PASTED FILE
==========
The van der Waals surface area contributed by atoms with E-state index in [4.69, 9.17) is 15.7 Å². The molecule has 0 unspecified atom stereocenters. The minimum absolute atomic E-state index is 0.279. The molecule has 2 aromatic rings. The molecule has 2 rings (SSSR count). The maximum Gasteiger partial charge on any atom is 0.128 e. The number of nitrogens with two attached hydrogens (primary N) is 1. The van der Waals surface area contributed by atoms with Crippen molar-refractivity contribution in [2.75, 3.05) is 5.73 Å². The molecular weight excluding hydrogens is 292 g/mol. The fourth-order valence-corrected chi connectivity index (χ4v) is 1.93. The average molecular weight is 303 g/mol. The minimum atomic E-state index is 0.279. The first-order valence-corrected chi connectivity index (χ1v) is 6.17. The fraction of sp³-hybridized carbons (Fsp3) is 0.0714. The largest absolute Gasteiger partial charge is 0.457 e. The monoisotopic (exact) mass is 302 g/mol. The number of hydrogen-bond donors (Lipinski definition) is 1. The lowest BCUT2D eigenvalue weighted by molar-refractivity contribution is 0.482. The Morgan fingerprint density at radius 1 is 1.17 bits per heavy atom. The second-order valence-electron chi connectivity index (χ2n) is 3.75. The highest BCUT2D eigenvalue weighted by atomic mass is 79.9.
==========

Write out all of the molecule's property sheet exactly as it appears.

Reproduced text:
The van der Waals surface area contributed by atoms with E-state index in [4.69, 9.17) is 15.7 Å². The molecule has 0 unspecified atom stereocenters. The minimum absolute atomic E-state index is 0.279. The molecule has 2 aromatic rings. The molecule has 2 rings (SSSR count). The maximum Gasteiger partial charge on any atom is 0.128 e. The number of nitrogens with two attached hydrogens (primary N) is 1. The van der Waals surface area contributed by atoms with Crippen molar-refractivity contribution in [2.75, 3.05) is 5.73 Å². The molecular weight excluding hydrogens is 292 g/mol. The fourth-order valence-corrected chi connectivity index (χ4v) is 1.93. The average molecular weight is 303 g/mol. The minimum atomic E-state index is 0.279. The first-order valence-corrected chi connectivity index (χ1v) is 6.17. The fraction of sp³-hybridized carbons (Fsp3) is 0.0714. The largest absolute Gasteiger partial charge is 0.457 e. The monoisotopic (exact) mass is 302 g/mol. The number of hydrogen-bond donors (Lipinski definition) is 1. The lowest BCUT2D eigenvalue weighted by molar-refractivity contribution is 0.482. The Morgan fingerprint density at radius 1 is 1.17 bits per heavy atom. The second-order valence-electron chi connectivity index (χ2n) is 3.75. The highest BCUT2D eigenvalue weighted by atomic mass is 79.9.